iStock/Getty (This is the first post in a two-part series.)
The new question-of-the-week is:
What is the single most effective instructional strategy you have used to teach writing?
Teaching and learning good writing can be a challenge to educators and students alike.
The topic is no stranger to this column—you can see many previous related posts at Writing Instruction .
But I don’t think any of us can get too much good instructional advice in this area.
Today, Jenny Vo, Michele Morgan, and Joy Hamm share wisdom gained from their teaching experience.
Before I turn over the column to them, though, I’d like to share my favorite tool(s).
Graphic organizers, including writing frames (which are basically more expansive sentence starters) and writing structures (which function more as guides and less as “fill-in-the-blanks”) are critical elements of my writing instruction.
You can see an example of how I incorporate them in my seven-week story-writing unit and in the adaptations I made in it for concurrent teaching.
Now, to today’s guests: ‘Shared Writing’
Jenny Vo earned her B.A. in English from Rice University and her M.Ed. in educational leadership from Lamar University. She has worked with English-learners during all of her 24 years in education and is currently an ESL ISST in Katy ISD in Katy, Texas. Jenny is the president-elect of TexTESOL IV and works to advocate for all ELs:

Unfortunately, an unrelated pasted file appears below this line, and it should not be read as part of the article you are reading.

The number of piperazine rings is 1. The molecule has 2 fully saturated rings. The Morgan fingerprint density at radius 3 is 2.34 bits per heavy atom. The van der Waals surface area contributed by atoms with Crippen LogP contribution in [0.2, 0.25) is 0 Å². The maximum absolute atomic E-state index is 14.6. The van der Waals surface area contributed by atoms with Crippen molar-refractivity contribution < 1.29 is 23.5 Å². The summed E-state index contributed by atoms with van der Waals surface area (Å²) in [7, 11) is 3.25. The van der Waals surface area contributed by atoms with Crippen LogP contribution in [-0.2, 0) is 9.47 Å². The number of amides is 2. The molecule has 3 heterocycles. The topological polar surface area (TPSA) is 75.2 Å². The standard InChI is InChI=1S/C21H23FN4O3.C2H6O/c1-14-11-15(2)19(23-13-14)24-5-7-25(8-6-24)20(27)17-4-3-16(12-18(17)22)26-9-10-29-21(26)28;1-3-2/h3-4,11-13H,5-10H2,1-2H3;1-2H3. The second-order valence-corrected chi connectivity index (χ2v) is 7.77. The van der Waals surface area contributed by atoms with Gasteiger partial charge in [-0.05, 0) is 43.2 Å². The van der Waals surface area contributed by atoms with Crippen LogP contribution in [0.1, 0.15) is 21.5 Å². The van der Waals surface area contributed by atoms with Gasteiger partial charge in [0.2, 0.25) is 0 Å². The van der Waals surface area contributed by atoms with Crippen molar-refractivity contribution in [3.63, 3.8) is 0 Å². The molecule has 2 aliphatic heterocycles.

The single most effective instructional strategy that I have used to teach writing is shared writing. Shared writing is when the teacher and students write collaboratively. In shared writing, the teacher is the primary holder of the pen, even though the process is a collaborative one. The teacher serves as the scribe, while also questioning and prompting the students.The students engage in discussions with the teacher and their peers on what should be included in the text. Shared writing can be done with the whole class or as a small-group activity.There are two reasons why I love using shared writing. One, it is a great opportunity for the teacher to model the structures and functions of different types of writing while also weaving in lessons on spelling, punctuation, and grammar.It is a perfect activity to do at the beginning of the unit for a new genre. Use shared writing to introduce the students to the purpose of the genre. Model the writing process from beginning to end, taking the students from idea generation to planning to drafting to revising to publishing. As you are writing, make sure you refrain from making errors, as you want your finished product to serve as a high-quality model for the students to refer back to as they write independently.Another reason why I love using shared writing is that it connects the writing process with oral language. As the students co-construct the writing piece with the teacher, they are orally expressing their ideas and listening to the ideas of their classmates. It gives them the opportunity to practice rehearsing what they are going to say before it is written down on paper. […]